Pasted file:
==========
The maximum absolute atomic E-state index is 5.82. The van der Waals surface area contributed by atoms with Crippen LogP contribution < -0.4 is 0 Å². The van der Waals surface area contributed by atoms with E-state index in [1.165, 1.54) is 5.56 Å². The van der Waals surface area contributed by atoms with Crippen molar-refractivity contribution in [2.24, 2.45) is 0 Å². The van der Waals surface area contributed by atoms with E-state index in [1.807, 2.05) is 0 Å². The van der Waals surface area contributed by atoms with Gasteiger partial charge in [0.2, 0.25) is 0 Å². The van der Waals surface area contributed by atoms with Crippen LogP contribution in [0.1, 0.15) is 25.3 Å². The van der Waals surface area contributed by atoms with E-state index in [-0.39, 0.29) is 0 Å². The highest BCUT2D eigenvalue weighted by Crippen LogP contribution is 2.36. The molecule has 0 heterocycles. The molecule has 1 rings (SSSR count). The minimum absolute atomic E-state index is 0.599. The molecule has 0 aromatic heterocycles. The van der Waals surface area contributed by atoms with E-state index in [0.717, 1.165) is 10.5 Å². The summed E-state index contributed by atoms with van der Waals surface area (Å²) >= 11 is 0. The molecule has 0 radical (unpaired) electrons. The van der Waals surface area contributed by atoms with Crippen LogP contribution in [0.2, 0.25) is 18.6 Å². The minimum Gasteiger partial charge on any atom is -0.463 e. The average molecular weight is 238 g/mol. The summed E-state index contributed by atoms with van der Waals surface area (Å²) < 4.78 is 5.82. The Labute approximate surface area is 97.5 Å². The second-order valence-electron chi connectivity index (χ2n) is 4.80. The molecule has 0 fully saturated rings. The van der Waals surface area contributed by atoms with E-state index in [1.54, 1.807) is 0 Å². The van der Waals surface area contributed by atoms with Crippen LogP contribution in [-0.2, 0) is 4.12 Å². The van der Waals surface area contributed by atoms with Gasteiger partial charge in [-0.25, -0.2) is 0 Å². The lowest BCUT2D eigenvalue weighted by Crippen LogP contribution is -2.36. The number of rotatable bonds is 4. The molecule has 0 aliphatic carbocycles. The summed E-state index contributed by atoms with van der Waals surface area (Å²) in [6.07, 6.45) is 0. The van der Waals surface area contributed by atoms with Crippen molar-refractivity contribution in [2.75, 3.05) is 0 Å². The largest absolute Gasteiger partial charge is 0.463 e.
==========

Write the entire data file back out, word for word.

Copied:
The maximum absolute atomic E-state index is 5.82. The van der Waals surface area contributed by atoms with Crippen LogP contribution < -0.4 is 0 Å². The van der Waals surface area contributed by atoms with E-state index in [1.165, 1.54) is 5.56 Å². The van der Waals surface area contributed by atoms with Crippen molar-refractivity contribution in [2.24, 2.45) is 0 Å². The van der Waals surface area contributed by atoms with E-state index in [1.807, 2.05) is 0 Å². The van der Waals surface area contributed by atoms with Gasteiger partial charge in [0.2, 0.25) is 0 Å². The van der Waals surface area contributed by atoms with Crippen LogP contribution in [0.1, 0.15) is 25.3 Å². The van der Waals surface area contributed by atoms with E-state index in [-0.39, 0.29) is 0 Å². The highest BCUT2D eigenvalue weighted by Crippen LogP contribution is 2.36. The molecule has 0 heterocycles. The molecule has 1 rings (SSSR count). The minimum absolute atomic E-state index is 0.599. The molecule has 0 aromatic heterocycles. The van der Waals surface area contributed by atoms with E-state index in [0.717, 1.165) is 10.5 Å². The summed E-state index contributed by atoms with van der Waals surface area (Å²) >= 11 is 0. The molecule has 0 radical (unpaired) electrons. The van der Waals surface area contributed by atoms with Crippen LogP contribution in [0.2, 0.25) is 18.6 Å². The minimum Gasteiger partial charge on any atom is -0.463 e. The average molecular weight is 238 g/mol. The summed E-state index contributed by atoms with van der Waals surface area (Å²) < 4.78 is 5.82. The Labute approximate surface area is 97.5 Å². The second-order valence-electron chi connectivity index (χ2n) is 4.80. The molecule has 0 fully saturated rings. The van der Waals surface area contributed by atoms with E-state index in [1.54, 1.807) is 0 Å². The van der Waals surface area contributed by atoms with Crippen LogP contribution in [-0.2, 0) is 4.12 Å². The van der Waals surface area contributed by atoms with Gasteiger partial charge in [-0.25, -0.2) is 0 Å². The lowest BCUT2D eigenvalue weighted by Crippen LogP contribution is -2.36. The number of rotatable bonds is 4. The molecule has 0 aliphatic carbocycles. The summed E-state index contributed by atoms with van der Waals surface area (Å²) in [6.07, 6.45) is 0. The van der Waals surface area contributed by atoms with Crippen molar-refractivity contribution in [2.75, 3.05) is 0 Å². The largest absolute Gasteiger partial charge is 0.463 e.